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Patriots in historically rare position as heavy underdogs against Packers

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FOXBOROUGH, Mass. -- Quick-hit thoughts and notes around the New England Patriots and NFL:

1. Underdog Patriots: The oddsmakers aren't giving the Patriots much of a chance to beat the Green Bay Packers at Lambeau Field on Sunday (4:25 p.m. ET, CBS).

With 14-year veteran Brian Hoyer set to start at quarterback in place of the injured Mac Jones, ESPN's Football Power Index projects the Packers with an 89.4% chance to beat New England, which is currently the most lopsided matchup in an NFL game this season.

Furthermore, the Patriots were 10.5-point underdogs for much of the week before slipping to 9.5. If the spread ends up back in double digits, it would be just the fourth regular-season game in coach Bill Belichick's 23-year tenure in which New England would be projected to lose by 10 or more points. Only the Packers (3 times) have been double-digit underdogs in fewer games since 2000.

So it goes when a team won't have its starting quarterback, will be missing receiver Jakobi Meyers (knee), and hasn't been playing its best football. But by the end the week, players spoke with confidence that didn't reflect their long-shot status.

"I feel like once you get to this level, you're all good enough to win," Meyers said before he was ruled out due to a knee injury.

"It's more about the trust you have in the locker room. Ultimately, you come in every day and don't worry about what anyone else says, other than the guy on your left and the guy on your right. If we're all confident in each other, we could care less what other people say. We know what we're going out to do and what our plan is."

Starting defensive tackle Davon Godchaux noted the Packers' home winning streak -- an NFL-high 14 consecutive regular-season victories -- in acknowledging the challenge ahead. He embraces it.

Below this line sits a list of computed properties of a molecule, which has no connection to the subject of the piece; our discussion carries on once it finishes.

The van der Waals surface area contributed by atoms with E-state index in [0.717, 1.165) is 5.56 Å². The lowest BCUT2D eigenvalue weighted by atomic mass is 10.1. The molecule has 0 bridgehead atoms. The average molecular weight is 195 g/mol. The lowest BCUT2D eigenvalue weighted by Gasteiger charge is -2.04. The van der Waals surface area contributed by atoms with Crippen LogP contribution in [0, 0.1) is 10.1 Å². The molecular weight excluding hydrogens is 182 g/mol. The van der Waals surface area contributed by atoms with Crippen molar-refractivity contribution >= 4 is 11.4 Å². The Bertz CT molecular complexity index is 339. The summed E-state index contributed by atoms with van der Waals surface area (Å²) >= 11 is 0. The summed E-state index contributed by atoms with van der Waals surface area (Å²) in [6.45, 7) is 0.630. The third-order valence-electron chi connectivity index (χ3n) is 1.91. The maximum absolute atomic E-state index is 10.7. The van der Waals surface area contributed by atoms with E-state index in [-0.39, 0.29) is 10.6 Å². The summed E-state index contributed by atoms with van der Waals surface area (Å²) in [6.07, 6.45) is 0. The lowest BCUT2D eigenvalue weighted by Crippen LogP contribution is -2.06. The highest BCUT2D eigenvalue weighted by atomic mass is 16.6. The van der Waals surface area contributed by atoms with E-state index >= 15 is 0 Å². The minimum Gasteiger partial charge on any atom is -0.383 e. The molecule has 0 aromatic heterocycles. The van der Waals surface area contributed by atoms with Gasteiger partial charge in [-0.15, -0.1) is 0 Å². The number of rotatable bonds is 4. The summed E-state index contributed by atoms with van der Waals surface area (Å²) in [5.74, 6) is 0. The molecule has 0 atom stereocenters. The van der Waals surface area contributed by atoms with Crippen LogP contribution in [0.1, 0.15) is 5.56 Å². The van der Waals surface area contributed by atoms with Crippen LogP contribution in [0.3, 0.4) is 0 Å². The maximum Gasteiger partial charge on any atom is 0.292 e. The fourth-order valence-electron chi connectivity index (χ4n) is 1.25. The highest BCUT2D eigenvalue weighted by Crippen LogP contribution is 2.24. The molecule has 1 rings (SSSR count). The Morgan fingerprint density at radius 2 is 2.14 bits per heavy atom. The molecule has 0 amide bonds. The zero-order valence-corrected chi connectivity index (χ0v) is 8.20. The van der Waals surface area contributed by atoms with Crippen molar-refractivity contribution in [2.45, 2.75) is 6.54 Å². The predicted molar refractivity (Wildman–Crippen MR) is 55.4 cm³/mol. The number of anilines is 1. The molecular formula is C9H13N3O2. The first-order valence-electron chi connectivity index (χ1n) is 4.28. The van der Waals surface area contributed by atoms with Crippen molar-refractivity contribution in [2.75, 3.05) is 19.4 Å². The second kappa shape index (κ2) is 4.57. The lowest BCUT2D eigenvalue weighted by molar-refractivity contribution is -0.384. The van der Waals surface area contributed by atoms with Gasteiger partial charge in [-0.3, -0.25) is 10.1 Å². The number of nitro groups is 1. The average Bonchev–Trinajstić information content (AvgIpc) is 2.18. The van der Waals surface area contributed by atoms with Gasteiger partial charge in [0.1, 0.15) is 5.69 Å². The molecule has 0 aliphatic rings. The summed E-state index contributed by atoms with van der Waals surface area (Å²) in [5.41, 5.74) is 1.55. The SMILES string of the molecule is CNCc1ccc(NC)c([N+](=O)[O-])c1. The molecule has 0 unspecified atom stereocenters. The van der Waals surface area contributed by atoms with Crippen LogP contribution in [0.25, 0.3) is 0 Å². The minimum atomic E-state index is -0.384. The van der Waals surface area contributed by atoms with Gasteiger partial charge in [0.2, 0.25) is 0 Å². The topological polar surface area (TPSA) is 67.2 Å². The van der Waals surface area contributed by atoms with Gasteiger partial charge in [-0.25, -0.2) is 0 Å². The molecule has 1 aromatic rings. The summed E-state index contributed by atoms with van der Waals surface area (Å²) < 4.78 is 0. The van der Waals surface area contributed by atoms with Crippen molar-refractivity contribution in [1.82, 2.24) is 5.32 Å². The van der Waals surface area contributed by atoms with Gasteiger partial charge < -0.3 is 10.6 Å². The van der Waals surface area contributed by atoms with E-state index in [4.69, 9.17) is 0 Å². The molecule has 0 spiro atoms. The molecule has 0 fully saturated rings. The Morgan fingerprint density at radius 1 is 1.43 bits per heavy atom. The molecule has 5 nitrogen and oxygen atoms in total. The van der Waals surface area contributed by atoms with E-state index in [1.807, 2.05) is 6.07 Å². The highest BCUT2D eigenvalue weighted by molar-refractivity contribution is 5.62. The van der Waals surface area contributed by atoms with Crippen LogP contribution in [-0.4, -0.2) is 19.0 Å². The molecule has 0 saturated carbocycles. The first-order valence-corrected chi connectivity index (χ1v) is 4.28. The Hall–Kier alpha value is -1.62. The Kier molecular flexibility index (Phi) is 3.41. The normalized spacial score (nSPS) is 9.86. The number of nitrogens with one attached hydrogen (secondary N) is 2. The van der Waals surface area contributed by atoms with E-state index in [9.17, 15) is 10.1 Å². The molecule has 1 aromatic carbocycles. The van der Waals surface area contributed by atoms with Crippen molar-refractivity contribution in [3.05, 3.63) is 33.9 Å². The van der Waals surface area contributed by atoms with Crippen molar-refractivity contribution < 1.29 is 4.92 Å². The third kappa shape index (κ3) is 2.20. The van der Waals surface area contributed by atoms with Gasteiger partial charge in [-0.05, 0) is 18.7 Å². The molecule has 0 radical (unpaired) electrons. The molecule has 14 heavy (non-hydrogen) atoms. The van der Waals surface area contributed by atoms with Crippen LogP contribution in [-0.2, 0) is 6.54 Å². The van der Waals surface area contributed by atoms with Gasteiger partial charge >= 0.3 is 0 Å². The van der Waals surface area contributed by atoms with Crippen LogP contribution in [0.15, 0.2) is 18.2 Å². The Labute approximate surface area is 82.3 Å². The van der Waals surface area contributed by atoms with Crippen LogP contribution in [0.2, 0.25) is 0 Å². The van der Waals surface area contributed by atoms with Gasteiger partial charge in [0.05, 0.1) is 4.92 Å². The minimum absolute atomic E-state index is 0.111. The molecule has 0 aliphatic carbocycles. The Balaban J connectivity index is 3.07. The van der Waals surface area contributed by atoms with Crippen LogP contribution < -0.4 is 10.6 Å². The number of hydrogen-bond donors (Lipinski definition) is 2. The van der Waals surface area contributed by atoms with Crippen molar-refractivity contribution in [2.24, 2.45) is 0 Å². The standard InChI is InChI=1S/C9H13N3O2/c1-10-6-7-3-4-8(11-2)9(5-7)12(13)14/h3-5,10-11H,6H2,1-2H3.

"Nobody has won there in the last couple years besides the 49ers and Tampa in the playoffs. But hey, I love it. Playing in a hostile environment. Football country. Just like Pittsburgh. I think it's going to be a great game against a Hall of Fame quarterback [Aaron Rodgers]," he said.

"I don't really care about the odds. I always go into a game with a winner's mentality. I never prepare Monday through Saturday to lose on Sunday, and I know my teammates feel the same way."

2. Mac report: Jones' presence at the start of practice Friday -- when he hardly moved and didn't step into any throws -- was more symbolic than reflective of a quarterback who was going to play against the Packers. Showing his toughness to those around him is naturally meaningful to Jones, whose high left ankle sprain was heavily taped. Later, in the locker room, one teammate noted how Jones has been in good spirits around the facility and walking without the aid of a boot.

3. QB injuries in Pack-Pats meetings: The Patriots face the Packers on Sunday for the just the sixth time in Belichick's 23-year tenure as head coach. Half of those meetings have been dramatically impacted by quarterback injuries: Brett Favre (elbow) was forced out of the game in a 35-0 Patriots blowout at Lambeau in 2006; a concussion kept Rodgers out of a 31-27 Patriots win in 2010; and now Jones is missing his first game as a pro. A real bummer, considering how infrequently the teams meet.